CNA—An historic Catholic church in the Nashville neighborhood of Germantown was among several buildings seriously damaged by a tornado Tuesday night.
The tornado’s main path struck about 100 yards away from the Church of the Assumption in the Diocese of Nashville. The storm destroyed the parish’s north transept, sacristy, and rectory chimney. The winds also badly damaged the building’s steeple and roof.
Fr. Bede Price, pastor of the parish, was able to safely retrieve the Blessed Sacrament from the tabernacle, and he was uninjured in the storm.
Assessments are underway to determine if the parish building can be saved, or if the damage is too severe.
More than 21 dead
Approximately 21 people were killed by the tornadoes, which struck throughout East Nashville and surrounding suburbs. The death toll has steadily risen throughout Tuesday morning as recovery efforts continue, and many people remain unaccounted for.
Tennessee Gov. Bill Lee (R) called the tornadoes “heartbreaking,” and stated at a press conference that “we have had loss of life all across the state.”
“Four different counties, as of this morning, had confirmed fatalities,” said Lee.
Most of the people who were killed lived in Putnam County, which is located east of Nashville.
Lee said that he and his wife Maria would be praying for the families of those killed, as well as their communities.
“Sudden loss like that can do powerful damage in a community, but it can also bring a lot of hope,” he said.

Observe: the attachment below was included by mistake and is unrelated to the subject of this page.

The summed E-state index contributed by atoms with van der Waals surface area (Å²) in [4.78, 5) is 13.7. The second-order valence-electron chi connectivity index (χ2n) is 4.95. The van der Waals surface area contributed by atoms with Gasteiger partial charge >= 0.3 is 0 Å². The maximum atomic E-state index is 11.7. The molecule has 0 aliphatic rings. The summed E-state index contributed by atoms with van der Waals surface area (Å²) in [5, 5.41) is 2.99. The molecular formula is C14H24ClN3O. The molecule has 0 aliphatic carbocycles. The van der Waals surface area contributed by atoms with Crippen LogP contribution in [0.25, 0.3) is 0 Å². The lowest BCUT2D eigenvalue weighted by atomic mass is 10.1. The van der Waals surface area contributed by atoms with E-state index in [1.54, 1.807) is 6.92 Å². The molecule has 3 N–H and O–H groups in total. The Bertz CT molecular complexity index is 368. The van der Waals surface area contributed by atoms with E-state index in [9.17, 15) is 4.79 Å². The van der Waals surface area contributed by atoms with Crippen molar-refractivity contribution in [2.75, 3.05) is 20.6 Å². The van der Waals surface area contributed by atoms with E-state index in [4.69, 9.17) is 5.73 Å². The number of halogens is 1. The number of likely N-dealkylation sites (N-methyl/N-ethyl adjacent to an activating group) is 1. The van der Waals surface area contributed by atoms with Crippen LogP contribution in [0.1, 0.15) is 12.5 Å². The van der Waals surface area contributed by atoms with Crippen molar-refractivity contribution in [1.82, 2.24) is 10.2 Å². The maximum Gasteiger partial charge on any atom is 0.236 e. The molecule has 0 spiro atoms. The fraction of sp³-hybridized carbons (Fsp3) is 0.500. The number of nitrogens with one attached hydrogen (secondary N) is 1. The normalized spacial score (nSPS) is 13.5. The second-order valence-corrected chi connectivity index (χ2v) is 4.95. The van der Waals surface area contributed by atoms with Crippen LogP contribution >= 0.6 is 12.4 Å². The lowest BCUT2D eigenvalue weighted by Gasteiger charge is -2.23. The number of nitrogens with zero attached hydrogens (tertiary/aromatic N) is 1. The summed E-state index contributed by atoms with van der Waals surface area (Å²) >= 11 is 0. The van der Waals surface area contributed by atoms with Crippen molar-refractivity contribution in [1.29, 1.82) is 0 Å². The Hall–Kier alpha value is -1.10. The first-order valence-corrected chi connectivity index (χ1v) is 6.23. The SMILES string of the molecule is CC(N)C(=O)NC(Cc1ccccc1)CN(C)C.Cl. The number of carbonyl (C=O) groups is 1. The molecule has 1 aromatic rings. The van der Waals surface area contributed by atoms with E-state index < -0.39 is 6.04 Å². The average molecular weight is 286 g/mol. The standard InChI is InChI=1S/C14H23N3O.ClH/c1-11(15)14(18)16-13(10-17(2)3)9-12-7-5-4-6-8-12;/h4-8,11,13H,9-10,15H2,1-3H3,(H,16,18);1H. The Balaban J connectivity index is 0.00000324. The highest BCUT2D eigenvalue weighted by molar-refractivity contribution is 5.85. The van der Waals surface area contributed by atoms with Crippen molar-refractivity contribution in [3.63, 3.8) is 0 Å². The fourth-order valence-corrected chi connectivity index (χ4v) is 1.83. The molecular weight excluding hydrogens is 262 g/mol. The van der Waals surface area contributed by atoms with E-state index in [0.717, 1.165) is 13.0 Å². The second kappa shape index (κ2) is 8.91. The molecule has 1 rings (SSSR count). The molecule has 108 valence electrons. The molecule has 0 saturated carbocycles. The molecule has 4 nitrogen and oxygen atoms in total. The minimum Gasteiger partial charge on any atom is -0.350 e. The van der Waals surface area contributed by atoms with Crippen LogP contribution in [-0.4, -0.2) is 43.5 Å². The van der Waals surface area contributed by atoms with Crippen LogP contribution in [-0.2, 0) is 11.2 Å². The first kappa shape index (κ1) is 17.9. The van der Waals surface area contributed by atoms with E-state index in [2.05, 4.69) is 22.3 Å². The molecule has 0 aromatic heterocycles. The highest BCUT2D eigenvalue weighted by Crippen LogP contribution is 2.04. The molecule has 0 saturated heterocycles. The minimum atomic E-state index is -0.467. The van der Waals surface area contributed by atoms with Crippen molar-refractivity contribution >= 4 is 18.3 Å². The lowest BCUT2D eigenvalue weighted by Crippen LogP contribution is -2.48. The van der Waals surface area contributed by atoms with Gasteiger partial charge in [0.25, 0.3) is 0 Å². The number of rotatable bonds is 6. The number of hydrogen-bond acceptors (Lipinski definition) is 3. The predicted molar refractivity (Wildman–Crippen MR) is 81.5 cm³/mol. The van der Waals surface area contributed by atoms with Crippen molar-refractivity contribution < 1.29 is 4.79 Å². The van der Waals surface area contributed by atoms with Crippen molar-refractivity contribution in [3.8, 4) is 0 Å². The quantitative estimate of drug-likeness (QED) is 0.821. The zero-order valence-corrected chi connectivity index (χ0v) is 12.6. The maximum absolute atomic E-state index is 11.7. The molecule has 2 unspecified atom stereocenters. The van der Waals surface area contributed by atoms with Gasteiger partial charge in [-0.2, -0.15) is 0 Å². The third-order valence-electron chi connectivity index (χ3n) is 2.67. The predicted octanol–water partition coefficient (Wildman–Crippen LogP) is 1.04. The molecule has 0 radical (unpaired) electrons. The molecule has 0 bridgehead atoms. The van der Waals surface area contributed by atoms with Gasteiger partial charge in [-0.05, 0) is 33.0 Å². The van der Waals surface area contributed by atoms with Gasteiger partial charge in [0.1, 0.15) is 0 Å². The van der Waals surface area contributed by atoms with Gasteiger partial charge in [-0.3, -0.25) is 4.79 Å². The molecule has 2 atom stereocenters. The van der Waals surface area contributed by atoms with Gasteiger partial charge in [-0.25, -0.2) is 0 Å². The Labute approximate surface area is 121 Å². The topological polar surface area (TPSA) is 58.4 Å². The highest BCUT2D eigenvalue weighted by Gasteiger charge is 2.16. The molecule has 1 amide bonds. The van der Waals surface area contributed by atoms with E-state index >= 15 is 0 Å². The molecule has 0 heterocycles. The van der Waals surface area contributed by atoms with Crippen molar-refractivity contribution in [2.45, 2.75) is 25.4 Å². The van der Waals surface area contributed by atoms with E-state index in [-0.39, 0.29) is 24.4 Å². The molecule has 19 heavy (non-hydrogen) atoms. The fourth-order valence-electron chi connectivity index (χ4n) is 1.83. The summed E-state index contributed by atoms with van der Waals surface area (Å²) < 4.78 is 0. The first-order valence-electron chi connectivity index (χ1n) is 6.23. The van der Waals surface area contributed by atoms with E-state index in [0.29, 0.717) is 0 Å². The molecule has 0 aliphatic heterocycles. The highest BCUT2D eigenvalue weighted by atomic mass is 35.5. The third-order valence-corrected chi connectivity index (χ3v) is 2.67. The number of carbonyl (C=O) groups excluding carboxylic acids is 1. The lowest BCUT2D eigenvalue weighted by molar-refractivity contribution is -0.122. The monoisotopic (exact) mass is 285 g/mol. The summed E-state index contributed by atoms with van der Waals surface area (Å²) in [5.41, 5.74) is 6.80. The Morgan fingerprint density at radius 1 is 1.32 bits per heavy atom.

Rachel Tiede, a reporter for Fox17 Nashville, shared pictures of the damaged church building early Tuesday morning.
“There are concerns about the steeple toppling over,” she tweeted. Pictures taken during the daylight hours show that the steeple is leaning decidedly to one side.
Mark Cassman, a parishioner at Church of the Assumption, shared images of the damage on his Facebook page. His pictures show that several of the church’s stained glass windows were partially destroyed in the storm, and as well as damage caused to the building by rocks thrown by the tornado.
“Mass cannot be held here for a while,” said Cassman. “It’s bad.”
The parish’s high altar sustained minimal damage in the storm, although the area of the church located near the side altar was littered with debris.
Church of the Assumption was built in 1858, and was added to the National Register of Historic Places in 1977. It is the home to the only regularly celebrated Traditional Latin Mass in the city of Nashville.
The Diocese of Nashville was unavailable to comment about the damage to Church of the Assumption, and there has not yet been an update to the diocesan website about any relief effort for those impacted by the storm.